The documentary award went to one of the festival’s most high profile entries, “Restrepo.” From two-first first-time directors, journalist/author Sebastian Junger (the book, The Perfect Storm) and documentary cinematographer Tim Hetherington. The film is follows a U.S. Army platoon in Afghanistan for a year. As the offical Sundance description has it, it depicts a “surreal combination of back breaking labor, deadly firefights, and camaraderie….”  Indiewire’s Eugene Hernandez has a complete rundown.

Battle Company

  

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“The Ugly Truth” is that no one will beat “Harry”

A slightly rushed Comic-Con box office preview….

This week sees the release of three movies with a certain degree of box office potential, middling-to-awful reviews, and little hope of outdoing the projected $31 million-floor for “Harry Potter and the Half-Blood Prince.” The most likely runner-up, says THR‘s Carl DiOrio, is “The Ugly Truth,” which got a facially challenged 08% “fresh” rating from Rotten Tomatoes. DiOrio says the tracking augers about $20 million worth for the R-rated comedy featuring beefcake Gerard Butler and beauty Katherine Heigl.

Guinea PigAlso hitting theaters is the 3-D CGI animated “G-Force,” a critically derided action-comedy focusing on what Jason Zingale terms “the goldfish of the rodent world.” This one, of course, has the benefit of family appeal, and 3-D doesn’t seem to be hurting movies these days. Variety is calling $20-30 million, and I personally wouldn’t be surprised to see either a photo finish or a minor upset here with “The Ugly Truth.”

Orphan” has aroused some minor controversy and outright disdain with its horror variation on the old “Bad Seed” storyline, but apparently its tracking (whatever that is, I’m still trying to figure) isn’t showing all that strongly. Ironically. This is actually by far the best reviewed of the three new releases, with a not-even-close-to-steller 50% “fresh” RT rating. Everything is relative.

Finally, a couple of smaller films are continuing to gradually grow wider as they show some promise of breaking through. Kathryn Bigelow’s highly acclaimed and buzz-heavy “The Hurt Locker” continues to roll on to what I’m guessing is a more than possible “Best Picture” nomination given the doubled number of slots this year. “(500) Days of Summer” is already experiencing what may be the start of a small critical backlash, which is seemingly inevitable with successful indie comedies. Given the track record of “Juno,” “Little Miss Sunshine,” etc., this is probably a good sign, commercially speaking.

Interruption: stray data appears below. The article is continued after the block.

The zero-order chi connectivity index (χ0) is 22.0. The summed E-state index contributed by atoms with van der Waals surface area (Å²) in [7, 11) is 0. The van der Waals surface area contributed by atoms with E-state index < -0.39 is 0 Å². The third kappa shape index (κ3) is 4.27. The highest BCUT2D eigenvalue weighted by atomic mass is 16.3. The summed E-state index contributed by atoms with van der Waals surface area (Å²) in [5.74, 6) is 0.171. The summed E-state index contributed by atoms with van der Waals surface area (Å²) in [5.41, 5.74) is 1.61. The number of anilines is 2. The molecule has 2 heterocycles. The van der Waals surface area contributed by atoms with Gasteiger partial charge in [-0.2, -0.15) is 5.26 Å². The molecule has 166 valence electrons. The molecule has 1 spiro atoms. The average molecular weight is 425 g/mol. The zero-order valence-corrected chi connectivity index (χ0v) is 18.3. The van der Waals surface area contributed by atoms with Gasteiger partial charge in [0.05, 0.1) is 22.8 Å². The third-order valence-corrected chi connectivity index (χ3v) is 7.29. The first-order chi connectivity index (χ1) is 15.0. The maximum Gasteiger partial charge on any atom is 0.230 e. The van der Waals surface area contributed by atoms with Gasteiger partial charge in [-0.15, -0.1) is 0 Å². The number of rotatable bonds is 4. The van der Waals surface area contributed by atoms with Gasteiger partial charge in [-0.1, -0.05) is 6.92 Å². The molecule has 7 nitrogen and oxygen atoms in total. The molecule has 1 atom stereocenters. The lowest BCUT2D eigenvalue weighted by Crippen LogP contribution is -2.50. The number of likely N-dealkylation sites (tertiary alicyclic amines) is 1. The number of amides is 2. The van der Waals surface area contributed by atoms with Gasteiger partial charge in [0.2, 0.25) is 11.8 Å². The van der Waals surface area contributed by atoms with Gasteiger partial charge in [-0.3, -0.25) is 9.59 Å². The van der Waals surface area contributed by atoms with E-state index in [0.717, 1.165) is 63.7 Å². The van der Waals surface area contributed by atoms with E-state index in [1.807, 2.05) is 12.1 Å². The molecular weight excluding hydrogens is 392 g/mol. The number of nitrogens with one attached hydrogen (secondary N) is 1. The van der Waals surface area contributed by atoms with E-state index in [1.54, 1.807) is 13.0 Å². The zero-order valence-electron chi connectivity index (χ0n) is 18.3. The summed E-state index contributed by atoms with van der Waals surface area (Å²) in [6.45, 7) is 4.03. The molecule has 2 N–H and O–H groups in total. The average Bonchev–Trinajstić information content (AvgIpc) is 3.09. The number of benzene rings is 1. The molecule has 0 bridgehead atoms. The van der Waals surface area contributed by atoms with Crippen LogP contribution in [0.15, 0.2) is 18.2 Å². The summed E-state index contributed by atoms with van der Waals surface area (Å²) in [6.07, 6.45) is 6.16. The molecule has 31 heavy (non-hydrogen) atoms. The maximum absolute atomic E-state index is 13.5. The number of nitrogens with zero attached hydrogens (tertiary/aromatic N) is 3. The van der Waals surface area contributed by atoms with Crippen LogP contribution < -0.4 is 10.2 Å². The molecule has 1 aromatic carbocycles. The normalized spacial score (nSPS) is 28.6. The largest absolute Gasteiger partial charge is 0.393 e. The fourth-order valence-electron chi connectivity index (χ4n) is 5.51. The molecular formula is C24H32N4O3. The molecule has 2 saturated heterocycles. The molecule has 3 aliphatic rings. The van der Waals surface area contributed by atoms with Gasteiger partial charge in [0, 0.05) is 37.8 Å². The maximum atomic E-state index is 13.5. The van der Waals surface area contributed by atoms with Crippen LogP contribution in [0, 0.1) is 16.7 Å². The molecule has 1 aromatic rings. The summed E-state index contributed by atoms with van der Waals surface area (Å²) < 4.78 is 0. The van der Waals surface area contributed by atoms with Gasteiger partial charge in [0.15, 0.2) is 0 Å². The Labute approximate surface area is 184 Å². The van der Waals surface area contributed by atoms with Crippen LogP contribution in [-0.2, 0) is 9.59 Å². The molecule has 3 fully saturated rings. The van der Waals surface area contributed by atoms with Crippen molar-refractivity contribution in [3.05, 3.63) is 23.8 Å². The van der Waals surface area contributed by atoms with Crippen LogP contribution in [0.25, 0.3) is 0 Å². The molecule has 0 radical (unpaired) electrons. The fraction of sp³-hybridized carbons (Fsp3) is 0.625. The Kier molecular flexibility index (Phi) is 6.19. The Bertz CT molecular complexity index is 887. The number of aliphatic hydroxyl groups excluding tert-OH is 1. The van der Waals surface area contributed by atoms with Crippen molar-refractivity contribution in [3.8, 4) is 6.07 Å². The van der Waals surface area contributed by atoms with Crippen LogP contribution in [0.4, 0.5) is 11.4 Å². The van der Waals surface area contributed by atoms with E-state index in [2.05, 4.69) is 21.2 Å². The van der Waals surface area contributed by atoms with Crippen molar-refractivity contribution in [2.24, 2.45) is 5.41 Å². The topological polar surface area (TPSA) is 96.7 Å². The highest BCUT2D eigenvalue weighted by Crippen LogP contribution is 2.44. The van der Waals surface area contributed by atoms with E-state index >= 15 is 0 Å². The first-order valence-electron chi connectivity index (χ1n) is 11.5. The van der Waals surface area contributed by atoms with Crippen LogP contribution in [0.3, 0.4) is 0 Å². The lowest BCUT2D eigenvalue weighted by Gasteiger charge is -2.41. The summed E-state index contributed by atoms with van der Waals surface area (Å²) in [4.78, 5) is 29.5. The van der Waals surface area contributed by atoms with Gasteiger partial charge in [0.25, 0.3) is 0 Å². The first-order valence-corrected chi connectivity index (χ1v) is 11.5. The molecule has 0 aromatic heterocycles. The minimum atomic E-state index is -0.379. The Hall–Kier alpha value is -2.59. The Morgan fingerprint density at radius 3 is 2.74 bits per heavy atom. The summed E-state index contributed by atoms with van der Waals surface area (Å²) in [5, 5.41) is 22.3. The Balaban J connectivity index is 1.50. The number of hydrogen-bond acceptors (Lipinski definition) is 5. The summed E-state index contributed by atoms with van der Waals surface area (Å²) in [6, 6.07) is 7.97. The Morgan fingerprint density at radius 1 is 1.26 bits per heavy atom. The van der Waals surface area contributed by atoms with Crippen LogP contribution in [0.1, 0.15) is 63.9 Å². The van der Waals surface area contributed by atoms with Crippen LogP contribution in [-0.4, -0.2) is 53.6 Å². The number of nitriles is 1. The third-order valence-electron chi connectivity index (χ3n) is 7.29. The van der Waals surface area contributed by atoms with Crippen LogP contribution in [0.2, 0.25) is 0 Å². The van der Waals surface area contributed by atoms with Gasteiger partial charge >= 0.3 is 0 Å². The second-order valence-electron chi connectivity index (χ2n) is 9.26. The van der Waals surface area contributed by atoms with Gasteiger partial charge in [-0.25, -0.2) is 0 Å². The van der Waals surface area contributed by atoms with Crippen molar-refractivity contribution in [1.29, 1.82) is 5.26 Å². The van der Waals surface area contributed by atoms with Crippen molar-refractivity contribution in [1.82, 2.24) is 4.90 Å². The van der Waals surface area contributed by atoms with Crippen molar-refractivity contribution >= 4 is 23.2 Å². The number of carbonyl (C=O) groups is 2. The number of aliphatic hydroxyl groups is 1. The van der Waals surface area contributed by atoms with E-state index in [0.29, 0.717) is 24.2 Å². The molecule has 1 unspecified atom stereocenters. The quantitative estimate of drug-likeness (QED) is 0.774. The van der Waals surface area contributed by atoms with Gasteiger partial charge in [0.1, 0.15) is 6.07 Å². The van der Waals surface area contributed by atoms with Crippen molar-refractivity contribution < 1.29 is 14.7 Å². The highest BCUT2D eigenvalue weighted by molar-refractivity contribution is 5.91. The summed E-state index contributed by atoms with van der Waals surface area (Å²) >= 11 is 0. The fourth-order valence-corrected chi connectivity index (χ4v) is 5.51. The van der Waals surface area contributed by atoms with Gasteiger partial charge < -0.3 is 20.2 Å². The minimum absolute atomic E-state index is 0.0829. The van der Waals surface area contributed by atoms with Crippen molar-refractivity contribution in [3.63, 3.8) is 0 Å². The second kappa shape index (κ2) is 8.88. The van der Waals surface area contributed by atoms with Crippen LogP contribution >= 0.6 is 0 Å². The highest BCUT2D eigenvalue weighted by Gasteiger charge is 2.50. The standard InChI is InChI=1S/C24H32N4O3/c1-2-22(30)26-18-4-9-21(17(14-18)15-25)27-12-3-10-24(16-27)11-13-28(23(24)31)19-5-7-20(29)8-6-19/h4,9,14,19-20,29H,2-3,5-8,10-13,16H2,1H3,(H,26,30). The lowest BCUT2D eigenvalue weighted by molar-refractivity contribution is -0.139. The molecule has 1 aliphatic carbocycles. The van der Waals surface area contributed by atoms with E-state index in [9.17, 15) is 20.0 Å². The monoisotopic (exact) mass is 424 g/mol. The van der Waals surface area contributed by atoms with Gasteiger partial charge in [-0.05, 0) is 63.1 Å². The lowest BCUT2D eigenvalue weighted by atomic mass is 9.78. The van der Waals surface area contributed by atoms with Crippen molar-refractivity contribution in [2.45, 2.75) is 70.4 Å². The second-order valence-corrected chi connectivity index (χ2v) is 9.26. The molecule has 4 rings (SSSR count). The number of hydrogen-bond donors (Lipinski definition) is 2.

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Best Picture: Slumdog Millionaire

Surprised? You shouldn’t be. Nate Silver pegged the odds at 99% that Slumdog would win this, so hopefully you picked it in your pool.

Here’s David Medsker’s take in his Bullz-Eye.com review.

In the end, though, the magic of “Slumdog” is in the story, not the actors who play it out. Its moral seems to be twofold: follow your heart and the money will follow, and sometimes it’s better to be lucky than good. As both a lucky dog and hopeless romantic, “Slumdog” is a huge, if odd, affirmation that I’m living a good life, and I’ll take that any day over, say, a period piece about missing children or abusive priests.

  

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Using statistics to predict the Oscars

Movie buffs love predicting Oscar winners, but stats guru Nate Silver decided to look at hard data and trends to come up with his own predictions. Political junkies are familiar with Silver, as his blog became one of the top resources for interpreting polls and predicting election results in the last cycle.

After spending most of 2008 predicting the success of political actors—also called politicians—it’s only natural that Nate Silver (FiveThirtyEight.com) would turn his attention to the genuine article: the nominees in the major categories for the 81st Annual Academy Awards (Feb. 22 at 8 p.m. on ABC). Formally speaking, this required the use of statistical software and a process called logistic regression. Informally, it involved building a huge database of the past 30 years of Oscar history. Categories included genre, MPAA classification, the release date, opening-weekend box office (adjusted for inflation), and whether the film won any other awards. We also looked at whether being nominated in one category predicts success in another. For example, is someone more likely to win Best Actress if her film has also been nominated for Best Picture? (Yes!) But the greatest predictor (80 percent of what you need to know) is other awards earned that year, particularly from peers (the Directors Guild Awards, for instance, reliably foretells Best Picture). Genre matters a lot (the Academy has an aversion to comedy); MPAA and release date don’t at all. A film’s average user rating on IMDb (the Internet Movie Database) is sometimes a predictor of success; box grosses rarely are. And, as in Washington, politics matter, in ways foreseeable and not. Below, Silver’s results, including one upset we never would have anticipated.

Check out the article for his predictions. There aren’t many surprises, but it’s interesting to see the probability percentages he allocates to each category.